Southwest Region of Canine Companions Trains and Matches Service Dogs with Those With a Physical Disability
“There is a plan and a purpose, a value to every life, no matter what its location, age, gender or disability.” -Sharron Angle
I have always had a soft spot in my heart for dogs. I grew up with a Border Collie who was so smart and energetic. As a teen, I would try to save any dog I possibly could, searching for their owners if they were missing, or feeding them if they didn’t look like they had eaten. As a college student, I fostered sick dogs in my apartment to help a local non-profit. So when Geno Spatafore from Canine Companions in San Diego invited me to their Oceanside location for a tour, I was immediately interested. This non-profit organization raises puppies for over two years before handing them off to aid a person with disabilities. They are always interested in accepting volunteers, and they are working diligently to make sure that those with a disability in San Diego can get the help they need. In this video with Geno, who is an active volunteer at Canine Companions, you’ll hear about the history and goals of Canine Companions, the day to day activities, training descriptions from Contract Trainer Cath Phillips, and information on how you can help. Take a look:
Canine Companions placed 59 dogs in homes of the disabled in the Southwest Region in 2015, and they are on track to do a similar number this year. They have around $40,000 to $50,000 invested into each dog before it gets placed, but if there weren’t so many volunteers, that number would be much higher.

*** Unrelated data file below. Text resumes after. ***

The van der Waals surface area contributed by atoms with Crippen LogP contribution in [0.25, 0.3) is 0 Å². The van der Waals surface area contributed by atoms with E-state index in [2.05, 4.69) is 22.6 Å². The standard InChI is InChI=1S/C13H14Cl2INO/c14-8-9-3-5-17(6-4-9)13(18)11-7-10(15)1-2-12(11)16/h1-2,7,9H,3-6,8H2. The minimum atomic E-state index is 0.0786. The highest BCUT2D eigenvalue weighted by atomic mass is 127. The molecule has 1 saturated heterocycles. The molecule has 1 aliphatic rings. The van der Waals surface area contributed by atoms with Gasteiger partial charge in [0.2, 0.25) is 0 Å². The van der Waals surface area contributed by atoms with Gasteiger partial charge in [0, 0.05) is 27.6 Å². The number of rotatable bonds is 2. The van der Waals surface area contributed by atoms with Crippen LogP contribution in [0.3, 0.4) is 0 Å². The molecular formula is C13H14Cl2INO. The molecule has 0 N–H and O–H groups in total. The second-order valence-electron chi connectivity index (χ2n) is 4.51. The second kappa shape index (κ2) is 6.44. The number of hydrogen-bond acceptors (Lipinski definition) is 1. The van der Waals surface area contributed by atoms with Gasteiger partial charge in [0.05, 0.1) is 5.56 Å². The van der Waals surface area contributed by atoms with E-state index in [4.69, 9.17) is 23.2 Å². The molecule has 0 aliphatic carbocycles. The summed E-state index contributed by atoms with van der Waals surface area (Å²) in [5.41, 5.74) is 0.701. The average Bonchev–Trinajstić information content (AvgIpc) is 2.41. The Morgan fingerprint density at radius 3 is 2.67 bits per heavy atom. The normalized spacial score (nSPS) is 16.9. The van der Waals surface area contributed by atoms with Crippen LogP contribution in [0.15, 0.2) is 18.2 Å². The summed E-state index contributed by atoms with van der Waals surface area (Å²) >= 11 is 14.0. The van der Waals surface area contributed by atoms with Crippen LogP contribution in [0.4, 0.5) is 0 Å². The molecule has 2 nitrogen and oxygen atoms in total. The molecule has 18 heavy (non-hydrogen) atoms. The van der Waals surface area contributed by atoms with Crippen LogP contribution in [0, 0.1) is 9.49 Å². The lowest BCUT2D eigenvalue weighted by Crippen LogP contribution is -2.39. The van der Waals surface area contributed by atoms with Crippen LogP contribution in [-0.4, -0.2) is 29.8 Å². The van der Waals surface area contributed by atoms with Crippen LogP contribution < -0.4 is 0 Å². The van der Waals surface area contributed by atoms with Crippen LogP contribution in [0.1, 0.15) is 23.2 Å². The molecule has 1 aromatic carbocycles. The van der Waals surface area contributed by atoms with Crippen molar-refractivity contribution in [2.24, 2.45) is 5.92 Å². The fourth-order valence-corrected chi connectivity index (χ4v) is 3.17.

The breeds that Canine Companions works with are the Black Labrador, Yellow Labrador, Golden Retriever or a mix of any two of the three. The program works with specific breeders in a closed loop system, so that Canine Companions knows the dogs will be a perfect fit for the program. Male Labs or Golden Retrievers are always pure bred so that breeding never becomes an issue, but many times, it’s the puppies with a mix of the two breeds that end up having the most knowledge and intuition during training.
Puppy raisers (volunteers) watch over and take care of the puppies from 8 weeks old until they are 18 months old. They spend a lot of time with them, teaching them commands and practicing, and also going to group puppy classes, which is required for all puppies and puppy raisers. Every other Saturday different puppies show up for a 45 min to 90 min class in Oceanside with Contract Trainer Cath Phillips. The puppy raisers usually also pay for the veterinarian bills and dog food. Some puppies are even raised in prison systems, but do get allowed out of prison every so often to spend a few weeks outside of the facility. During their time outside of the prison, they experience sounds of ambulances, pots whistling on the stove, and other things they would not otherwise experience in prison. This is a very strict process (read more about it here) where four to five prisoners rotate the responsibilities of the puppy raising until the puppy is old enough for graduation. The puppies raised in a prison setting surprisingly have a higher rate of graduation, so this program truly helps inmates as well as the puppies they care for.